In this powerful and urgent documentary, filmmaker Ali Samadi Ahadi integrates animation with live-action footage, testimonials, and posts from courageous Iranian bloggers, who dared to tell the world about the anatomy of the movement and its devastating consequences. The Green Wave is a remarkable portrait of modern political rebellion, an exposé of government-sanctioned violence, and a vision of peace and hope that continued resistance may galvanize a new Iran.

The director, journalists, lawyers, and bloggers who contributed to the film did so at the expense of sacrificing their right to ever return to their homeland.   The video and blog content of the film is entirely derived from the social web.  Twitter, YouTube, blogs, mobile video – the new channels for journalism especially under oppressive governments controlling all traditional media outlets.  The director culled over 1,500 twitter pages, and referred to all the mobile video fragments he collected as broken puzzle pieces.

It was an honor to see this film while sitting next to two gentlemen from Tehran – that’s what I love about Sundance.  How personal it is.  The minority in the country had no idea how strong they were, until they took to the streets and realized they are not  a minority at all.  In the words of the director, hopefully “the rule of weapons will not last.”  He called the events in Iran a seismic change.  Major movement in Tunisia, Algeria, Yemen, Jordan, Egypt, are all underway (Jan 2011).

Senna (Netflix)

Winner:  World Cinema Audience Award.  (Got my Vote!)
Gifted, top performing athletes can inspire in many ways – through dedication, through overcoming odds, through persevering, and through handling themselves, competitors, and fans with respect and class.  Ayrton Senna demonstrates all of the above.    Senna was perhaps the greatest race car driver ever, and his life story is as epic, exciting, and unpredictable as any course that ever ended with the checkered flag.    He exploded onto the Formula One scene in the mid 80’s, and brought hope and triumph from around the world back to his home nation Brazil.  Much of the footage was shot from a camera mounted on the dashboard of a formula one car, and is absolutely exhilarating.   Buckle up and enjoy!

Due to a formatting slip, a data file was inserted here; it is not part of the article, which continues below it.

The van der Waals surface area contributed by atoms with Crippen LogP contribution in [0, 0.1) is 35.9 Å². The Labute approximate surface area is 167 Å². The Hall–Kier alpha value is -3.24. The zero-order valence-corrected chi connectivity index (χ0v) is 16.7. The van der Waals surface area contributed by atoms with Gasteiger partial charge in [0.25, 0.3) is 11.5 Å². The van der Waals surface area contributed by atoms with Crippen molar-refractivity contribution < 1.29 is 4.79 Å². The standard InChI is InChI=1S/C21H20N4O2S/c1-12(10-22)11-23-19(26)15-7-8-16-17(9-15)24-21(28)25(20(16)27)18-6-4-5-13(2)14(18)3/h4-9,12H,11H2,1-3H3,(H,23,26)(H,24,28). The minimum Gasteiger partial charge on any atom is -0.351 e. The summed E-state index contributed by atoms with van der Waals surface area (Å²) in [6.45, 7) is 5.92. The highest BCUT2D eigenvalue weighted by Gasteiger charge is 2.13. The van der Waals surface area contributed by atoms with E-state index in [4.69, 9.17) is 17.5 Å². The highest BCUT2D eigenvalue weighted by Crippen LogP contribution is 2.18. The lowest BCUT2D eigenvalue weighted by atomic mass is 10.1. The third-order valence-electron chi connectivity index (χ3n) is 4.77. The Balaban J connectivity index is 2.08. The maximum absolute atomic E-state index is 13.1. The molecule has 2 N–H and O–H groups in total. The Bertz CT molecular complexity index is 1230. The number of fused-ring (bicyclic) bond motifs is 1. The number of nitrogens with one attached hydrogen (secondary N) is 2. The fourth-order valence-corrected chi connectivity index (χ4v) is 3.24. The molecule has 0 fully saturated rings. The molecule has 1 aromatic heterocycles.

Troubadours (Netflix)

If you like James Taylor, Carole King, David Crosby, Jackson Browne, Joni Mitchell, and folk music from the 70’s, you’ll love this documentary on the West Hollywood club, “The Troubadour”, where many stars launched their careers.  Club founder and egomaniac Doug Weston provided the prime stomping grounds and venue for the emerging folk rock circuit.   Great interviews, archival and rare footage, and great insights from the big names as well as Elton John, Steve Martin, and Bonnie Raitt.   Timeless.

How To Die In Oregon (Netflix)

Winner:  Grand Jury Best Documentary! 
With a gentle and respectful touch, this film presents a compelling case for legalizing physician-assisted suicide for terminally ill patients.  Don't let the heavy topic scare you away. The personal stories in the film evoke compassion, understanding, and surprisingly peace. Oregon was the first state to legalize it in 1994, and other states have since followed.   

The Redemption of General Butt Naked (Netflix)